Iconic Supreme Court Justice Ruth Bader Ginsburg passed away on September 18 from complications of metastatic pancreatic cancer. She was 87 years old. Ginsburg was well-known for being a Liberal and feminist judge.
Now, President Trump has the opportunity to fill her seat with his third Conservative Supreme Court Justice, influencing policy for years to come.
Mere hours after her death, senators began to speak publicly about the implications of filling her seat prior to the November election. Many tweeted their support or dissonance on the subject, leaving no question of where they stand on the matter. Most followed party lines in their opinion of holding or waiting for a vote.
Hillary Clinton also chimed in when speaking with CNBC host Rachel Maddow, “The Democrats who are in the Senate will have to use every single possible maneuver that is available to them to make it clear that they are not going to permit Mitch McConnell to enact the greatest travesty, the monument to hypocrisy that would arise from him attempting to fill this position.”
Clinton, and other Democratic senators, are pointing to McConnell’s failure to enact a vote on Barack Obama’s replacement of Judge Antonin Scalia prior to his leaving office in 2016. At the time, McConnell declared that 2016 was a unique situation in that the Senate and White House were dominated by opposing parties. In 2020, that is no longer the case as Republicans control both of those in the run-up to the 2020 elections.
McConnell explained his rationale for moving forward with a vote for a Donald Trump nominee in his official statement on Ginsburg’s passing: “In the last midterm election before Justice Scalia’s death in 2016, Americans elected a Republican Senate majority because we pledged to check and balance the last days of a lame-duck president’s second term. We kept our promise. Since the 1880s, no Senate has confirmed an opposite-party president’s Supreme Court nominee in a presidential election year. By contrast, Americans reelected our majority in 2016 and expanded it in 2018 because we pledged to work with President Trump and support his agenda, particularly his outstanding appointments to the federal judiciary. Once again, we will keep our promise. President Trump’s nominee will receive a vote on the floor of the United States Senate.”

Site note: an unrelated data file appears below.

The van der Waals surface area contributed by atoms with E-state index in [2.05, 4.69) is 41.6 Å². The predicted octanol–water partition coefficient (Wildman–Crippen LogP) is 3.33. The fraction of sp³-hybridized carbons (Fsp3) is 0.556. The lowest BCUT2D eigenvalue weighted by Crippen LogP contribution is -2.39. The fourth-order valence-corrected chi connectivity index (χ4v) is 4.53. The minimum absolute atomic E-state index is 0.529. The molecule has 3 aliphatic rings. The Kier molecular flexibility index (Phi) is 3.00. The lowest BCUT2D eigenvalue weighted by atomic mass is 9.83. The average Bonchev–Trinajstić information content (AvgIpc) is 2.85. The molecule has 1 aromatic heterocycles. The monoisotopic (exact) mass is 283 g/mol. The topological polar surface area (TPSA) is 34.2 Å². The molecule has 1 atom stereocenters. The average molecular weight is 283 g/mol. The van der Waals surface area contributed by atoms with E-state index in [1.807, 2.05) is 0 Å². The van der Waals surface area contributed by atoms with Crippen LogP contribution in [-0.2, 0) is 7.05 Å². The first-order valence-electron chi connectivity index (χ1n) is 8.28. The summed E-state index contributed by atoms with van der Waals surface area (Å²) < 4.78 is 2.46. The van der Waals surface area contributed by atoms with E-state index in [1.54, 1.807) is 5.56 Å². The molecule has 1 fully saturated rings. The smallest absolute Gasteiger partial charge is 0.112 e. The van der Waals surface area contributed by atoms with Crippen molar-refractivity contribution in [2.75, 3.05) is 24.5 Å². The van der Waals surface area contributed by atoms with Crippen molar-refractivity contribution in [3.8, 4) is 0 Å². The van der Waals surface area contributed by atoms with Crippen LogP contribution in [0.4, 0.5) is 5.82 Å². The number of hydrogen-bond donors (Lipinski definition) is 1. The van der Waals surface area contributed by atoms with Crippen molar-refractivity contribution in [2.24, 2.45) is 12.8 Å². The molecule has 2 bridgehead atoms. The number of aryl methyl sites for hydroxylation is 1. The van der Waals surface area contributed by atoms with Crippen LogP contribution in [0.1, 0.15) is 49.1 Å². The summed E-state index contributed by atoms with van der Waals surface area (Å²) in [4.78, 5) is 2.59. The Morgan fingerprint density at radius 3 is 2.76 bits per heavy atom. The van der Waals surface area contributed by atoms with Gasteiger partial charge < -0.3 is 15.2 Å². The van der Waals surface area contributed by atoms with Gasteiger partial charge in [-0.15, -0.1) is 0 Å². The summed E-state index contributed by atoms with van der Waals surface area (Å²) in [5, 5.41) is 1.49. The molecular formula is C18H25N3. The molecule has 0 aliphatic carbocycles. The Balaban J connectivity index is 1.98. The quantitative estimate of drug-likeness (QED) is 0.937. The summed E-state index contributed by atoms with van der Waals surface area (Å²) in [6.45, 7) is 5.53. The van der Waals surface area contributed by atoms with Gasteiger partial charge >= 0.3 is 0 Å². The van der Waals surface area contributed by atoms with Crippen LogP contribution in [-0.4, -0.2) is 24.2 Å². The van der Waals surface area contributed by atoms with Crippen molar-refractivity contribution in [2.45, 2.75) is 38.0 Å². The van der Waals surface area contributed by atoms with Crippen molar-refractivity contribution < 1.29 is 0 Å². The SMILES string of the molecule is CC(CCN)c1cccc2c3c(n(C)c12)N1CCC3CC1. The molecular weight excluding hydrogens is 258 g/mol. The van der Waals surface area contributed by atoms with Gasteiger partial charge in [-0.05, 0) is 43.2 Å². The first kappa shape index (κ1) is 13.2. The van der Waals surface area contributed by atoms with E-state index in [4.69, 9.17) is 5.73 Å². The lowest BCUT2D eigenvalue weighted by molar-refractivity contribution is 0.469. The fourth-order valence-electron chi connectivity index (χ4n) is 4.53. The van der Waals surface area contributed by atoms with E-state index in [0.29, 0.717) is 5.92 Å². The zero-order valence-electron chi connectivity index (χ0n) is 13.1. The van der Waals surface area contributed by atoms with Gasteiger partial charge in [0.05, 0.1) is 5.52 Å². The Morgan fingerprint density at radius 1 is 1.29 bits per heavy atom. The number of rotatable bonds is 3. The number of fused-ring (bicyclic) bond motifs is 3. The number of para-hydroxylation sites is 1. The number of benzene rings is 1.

When former Justice Antonin Scalia died in February of 2016, Clinton said that allowing his seat to remain vacant would "dishonor our Constitution." She added: "The Senate has a constitutional responsibility here that it cannot abdicate for partisan political reasons."
How the tables have turned. Now, Democratic senators from across the U.S. are falling back on what were reportedly some of Ginsburg’s final words to her granddaughter: "My most fervent wish is that I will not be replaced until a new president is installed."
Rather than respect their Constitutional duty to elect a new justice in a timely manner, senators like Elizabeth Warren, D-Ma., are calling to “respect Ruthie’s wishes:” “Ruthie’s ‘most fervent wish’ was for her replacement not to be named ‘until a new president is installed.’ We must honor her wish.”
If Democratic senators insist upon waiting until a new president is installed, what is their plan for stalling the vote if Trump wins reelection in November? Certainly they cannot leave the seat open for another four years based on Ruthie’s wishes. With Biden’s lead diminishing in the polls, waiting for a new president may be a very long-term strategy.
It has become increasingly clear that Democrats are more interested in enacting revenge on their Republican colleagues, than in performing their assigned duties as public servants. If McConnell is indeed a hypocrite based on his actions four years ago, what does that make modern-day Democrats?